The term integration has become extremely popular and it has been used to mean many things. Webster's dictionary defines Integrating as "to form, coordinate, or blend into a functioning or unified whole", "to unite with something else", "to incorporate into a larger unit", and finally "to end the segregation of and bring into equal membership in society or an organization". In computer applications, the term has been widely used to indicate that information can be shared, in some way, between applications.
Integration between applications can take many forms. Some are seamless while others require significant data manipulation by the user.
Level 1 Integration - Information Transfer Between Applications
This is the lowest and most common form of Integration used. It is often used when two or more application vendors allow their applications to exchange data. This integration often involves exporting data from one application and importing it into the other. The information may need to be manipulated by the user in order to "transform" it from the format exported by the first application into the format required by the second application. Some applications allow for scheduled transfers where all steps in the transfer process are automated. Other vendors have automated the transfer process in both directions between the applications.
Since most applications offer some type of import/export facility, this level of integration is least expensive in the short-term. Enormous time savings are realized by eliminating manual re-keying of data, but it still does exhibit considerable time lags in information transfer between applications. If a customer enters an order over the web and then immediately calls the accounts payable department s/he may be disappointed to hear that they don't have updated information yet and that s/he should call back the next day (or week).
Level 2 Integration - Automatic Information Exchange Using APIs
This level of integration requires considerable foresight by the vendors of the applications. When information is entered, changed, or deleted in one application, the program automatically calls application program interfaces (APIs) in the other application to update its database. This integration level offers great advantages. The information exchange is immediate and no manual process is required. This level of integration is typically offered by the larger, more established and popular vendors and applications. In many cases, the vendors supply the APIs but the customer must write their own custom programs to complete the link between the applications. This may be a costly endeavor but often yields good results.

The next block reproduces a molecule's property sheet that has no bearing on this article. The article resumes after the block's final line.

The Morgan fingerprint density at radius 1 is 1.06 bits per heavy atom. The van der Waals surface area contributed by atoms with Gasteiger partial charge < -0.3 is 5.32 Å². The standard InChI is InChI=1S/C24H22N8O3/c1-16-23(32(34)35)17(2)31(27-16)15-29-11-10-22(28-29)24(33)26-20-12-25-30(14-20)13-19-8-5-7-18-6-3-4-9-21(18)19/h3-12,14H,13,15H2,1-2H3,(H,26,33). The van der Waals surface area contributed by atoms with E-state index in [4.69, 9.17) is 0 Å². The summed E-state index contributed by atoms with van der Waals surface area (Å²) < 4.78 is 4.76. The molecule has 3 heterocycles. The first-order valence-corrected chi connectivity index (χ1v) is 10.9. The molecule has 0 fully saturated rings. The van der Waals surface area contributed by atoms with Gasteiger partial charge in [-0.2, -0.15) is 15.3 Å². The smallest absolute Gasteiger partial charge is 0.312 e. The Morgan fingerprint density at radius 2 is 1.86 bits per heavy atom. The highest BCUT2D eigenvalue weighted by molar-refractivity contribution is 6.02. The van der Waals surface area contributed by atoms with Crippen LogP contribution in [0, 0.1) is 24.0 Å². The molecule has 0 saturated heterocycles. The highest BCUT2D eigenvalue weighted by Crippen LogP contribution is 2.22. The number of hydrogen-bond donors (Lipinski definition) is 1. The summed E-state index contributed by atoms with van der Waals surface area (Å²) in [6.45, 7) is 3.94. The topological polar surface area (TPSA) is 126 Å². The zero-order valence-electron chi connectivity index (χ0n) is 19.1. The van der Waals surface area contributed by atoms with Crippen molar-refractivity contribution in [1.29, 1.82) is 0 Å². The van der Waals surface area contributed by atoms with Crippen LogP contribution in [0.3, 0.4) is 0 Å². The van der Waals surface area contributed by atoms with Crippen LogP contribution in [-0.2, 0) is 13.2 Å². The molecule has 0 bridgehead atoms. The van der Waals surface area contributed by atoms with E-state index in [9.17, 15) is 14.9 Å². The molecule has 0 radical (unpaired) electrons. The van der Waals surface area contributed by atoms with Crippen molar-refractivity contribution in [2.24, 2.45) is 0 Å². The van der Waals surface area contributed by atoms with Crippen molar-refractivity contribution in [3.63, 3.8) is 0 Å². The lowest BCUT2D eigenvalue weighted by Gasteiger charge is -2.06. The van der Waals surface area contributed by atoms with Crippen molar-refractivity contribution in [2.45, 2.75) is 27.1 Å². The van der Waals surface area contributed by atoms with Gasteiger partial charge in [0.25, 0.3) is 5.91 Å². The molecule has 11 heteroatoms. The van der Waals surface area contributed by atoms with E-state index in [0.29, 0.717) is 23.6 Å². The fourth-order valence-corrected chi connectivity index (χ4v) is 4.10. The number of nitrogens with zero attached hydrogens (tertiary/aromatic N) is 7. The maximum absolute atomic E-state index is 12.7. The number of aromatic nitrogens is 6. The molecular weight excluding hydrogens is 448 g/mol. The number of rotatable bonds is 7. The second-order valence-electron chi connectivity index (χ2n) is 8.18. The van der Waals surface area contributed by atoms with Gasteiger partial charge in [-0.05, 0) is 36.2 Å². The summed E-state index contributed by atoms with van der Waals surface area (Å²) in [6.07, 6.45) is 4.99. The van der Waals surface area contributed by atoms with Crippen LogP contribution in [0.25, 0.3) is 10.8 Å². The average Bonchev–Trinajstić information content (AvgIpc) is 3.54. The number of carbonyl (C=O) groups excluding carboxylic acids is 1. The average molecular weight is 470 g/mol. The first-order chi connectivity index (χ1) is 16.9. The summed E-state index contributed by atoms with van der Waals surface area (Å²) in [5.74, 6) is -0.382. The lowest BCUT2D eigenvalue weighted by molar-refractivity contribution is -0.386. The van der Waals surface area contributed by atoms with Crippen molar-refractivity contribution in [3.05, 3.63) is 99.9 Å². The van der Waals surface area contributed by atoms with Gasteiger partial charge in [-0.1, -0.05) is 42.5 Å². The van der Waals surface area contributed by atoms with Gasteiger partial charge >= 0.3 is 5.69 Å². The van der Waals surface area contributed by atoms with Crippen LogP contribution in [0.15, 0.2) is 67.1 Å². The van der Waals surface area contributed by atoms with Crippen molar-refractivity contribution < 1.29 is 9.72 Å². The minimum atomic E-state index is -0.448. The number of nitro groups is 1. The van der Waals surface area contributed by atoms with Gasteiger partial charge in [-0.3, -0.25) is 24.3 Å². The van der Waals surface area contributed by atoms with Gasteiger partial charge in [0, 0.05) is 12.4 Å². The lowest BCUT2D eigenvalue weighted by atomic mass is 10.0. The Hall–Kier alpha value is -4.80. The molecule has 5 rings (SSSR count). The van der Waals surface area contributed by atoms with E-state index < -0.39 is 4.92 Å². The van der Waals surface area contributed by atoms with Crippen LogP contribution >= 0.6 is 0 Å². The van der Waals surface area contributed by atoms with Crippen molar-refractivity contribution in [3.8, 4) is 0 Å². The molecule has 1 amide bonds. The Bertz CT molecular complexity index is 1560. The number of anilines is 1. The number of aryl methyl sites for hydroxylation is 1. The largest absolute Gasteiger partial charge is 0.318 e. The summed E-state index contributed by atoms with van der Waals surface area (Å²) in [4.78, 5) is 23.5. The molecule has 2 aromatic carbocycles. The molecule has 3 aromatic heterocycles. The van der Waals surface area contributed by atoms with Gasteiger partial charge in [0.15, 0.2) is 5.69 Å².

Some vendors use APIs to eliminate the export/import method used in level 1 integration but still require user intervention to initiate the process. A common example is the integration between some hand-held devices and Microsoft Outlook where a single push of a button causes data to be exchanged between the two applications.
It is also important to understand that different applications may have very different data models. This may make automated integration much more difficult. For example, one application may store an employee's work address with the employer account whereas the other application may store the address with each individual employee. Integrating such applications may be costly and may be subject to data errors. Similarly, the two databases may not have the same validation rules. For example, the address in one system may not validate the postal code whereas the other database does. This means that the latter system may reject data and lead to serious discrepancies between systems.
Level 3 Integration - Shared Database
Level 3 Integration is very unique in that the same database is used by both applications. This level of integration is often only available when both applications are supplied by the same vendor. A common example is where a vendor supplies both "Accounts Payable" and "Accounts Receivable" applications. In these applications, a "payable/vendor", ABC Company, could also be a "receivable/customer". In this example, ABC Company would have one single account in the database shared by both applications. A change of address entered through one application would not necessitate any data exchange with the other application since the single data item is shared by both applications. The change would immediately be live in both applications.
Another advantage of level 3 integration when the same vendor supplies both applications is that the user interfaces are often the same. That is, the application screens often have the same "look-and-feel" and follow the same usability standards. In fact, many such integrated applications share many of the same screens making the user think that there is in fact only one application. Training costs are often significantly lower.
Another variation of level 3 integration is where a web application shares the same database as the desktop application. The staff uses a more powerful and flexible Windows based application to perform business functions while the customers use a web browser to access a limited set of functions that interacts with the same database. Again, changes made by customers through the web browser are immediately available by the Windows based application because of the shared database.
Andar implements Level 3 Integration for all of its modules, including optional modules. All modules share a common database and user interface.